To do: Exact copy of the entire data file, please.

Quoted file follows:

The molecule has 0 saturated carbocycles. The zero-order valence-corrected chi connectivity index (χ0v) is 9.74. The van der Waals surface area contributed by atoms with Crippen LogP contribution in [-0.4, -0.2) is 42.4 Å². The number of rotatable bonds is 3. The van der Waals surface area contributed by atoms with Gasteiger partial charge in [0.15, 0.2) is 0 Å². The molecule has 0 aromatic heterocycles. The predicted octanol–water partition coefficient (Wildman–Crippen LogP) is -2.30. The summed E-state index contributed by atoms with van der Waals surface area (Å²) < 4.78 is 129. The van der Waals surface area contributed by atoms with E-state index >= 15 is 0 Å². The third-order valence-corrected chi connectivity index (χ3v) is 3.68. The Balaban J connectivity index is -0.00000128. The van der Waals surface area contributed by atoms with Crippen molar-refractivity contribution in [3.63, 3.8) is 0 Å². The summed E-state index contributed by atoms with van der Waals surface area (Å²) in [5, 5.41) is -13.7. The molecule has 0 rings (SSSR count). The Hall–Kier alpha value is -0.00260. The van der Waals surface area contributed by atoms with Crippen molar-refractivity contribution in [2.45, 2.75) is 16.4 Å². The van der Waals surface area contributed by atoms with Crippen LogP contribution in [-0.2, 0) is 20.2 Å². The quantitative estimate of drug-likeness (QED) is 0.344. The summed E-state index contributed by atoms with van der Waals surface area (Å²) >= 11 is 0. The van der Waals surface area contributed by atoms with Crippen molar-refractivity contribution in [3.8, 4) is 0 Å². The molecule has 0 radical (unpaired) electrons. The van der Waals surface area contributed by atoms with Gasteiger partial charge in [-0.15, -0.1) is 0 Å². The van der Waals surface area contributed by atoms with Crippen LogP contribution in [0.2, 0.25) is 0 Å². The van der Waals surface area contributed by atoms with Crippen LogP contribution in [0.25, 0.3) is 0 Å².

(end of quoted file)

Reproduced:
The molecule has 0 saturated carbocycles. The zero-order valence-corrected chi connectivity index (χ0v) is 9.74. The van der Waals surface area contributed by atoms with Crippen LogP contribution in [-0.4, -0.2) is 42.4 Å². The number of rotatable bonds is 3. The van der Waals surface area contributed by atoms with Gasteiger partial charge in [0.15, 0.2) is 0 Å². The molecule has 0 aromatic heterocycles. The predicted octanol–water partition coefficient (Wildman–Crippen LogP) is -2.30. The summed E-state index contributed by atoms with van der Waals surface area (Å²) < 4.78 is 129. The van der Waals surface area contributed by atoms with E-state index >= 15 is 0 Å². The third-order valence-corrected chi connectivity index (χ3v) is 3.68. The Balaban J connectivity index is -0.00000128. The van der Waals surface area contributed by atoms with Crippen molar-refractivity contribution in [3.63, 3.8) is 0 Å². The summed E-state index contributed by atoms with van der Waals surface area (Å²) in [5, 5.41) is -13.7. The molecule has 0 rings (SSSR count). The Hall–Kier alpha value is -0.00260. The van der Waals surface area contributed by atoms with Crippen molar-refractivity contribution in [2.45, 2.75) is 16.4 Å². The van der Waals surface area contributed by atoms with Crippen LogP contribution in [-0.2, 0) is 20.2 Å². The quantitative estimate of drug-likeness (QED) is 0.344. The summed E-state index contributed by atoms with van der Waals surface area (Å²) >= 11 is 0. The van der Waals surface area contributed by atoms with Crippen molar-refractivity contribution in [3.8, 4) is 0 Å². The molecule has 0 radical (unpaired) electrons. The van der Waals surface area contributed by atoms with Gasteiger partial charge in [-0.15, -0.1) is 0 Å². The van der Waals surface area contributed by atoms with Crippen LogP contribution in [0.2, 0.25) is 0 Å². The van der Waals surface area contributed by atoms with Crippen LogP contribution in [0.25, 0.3) is 0 Å².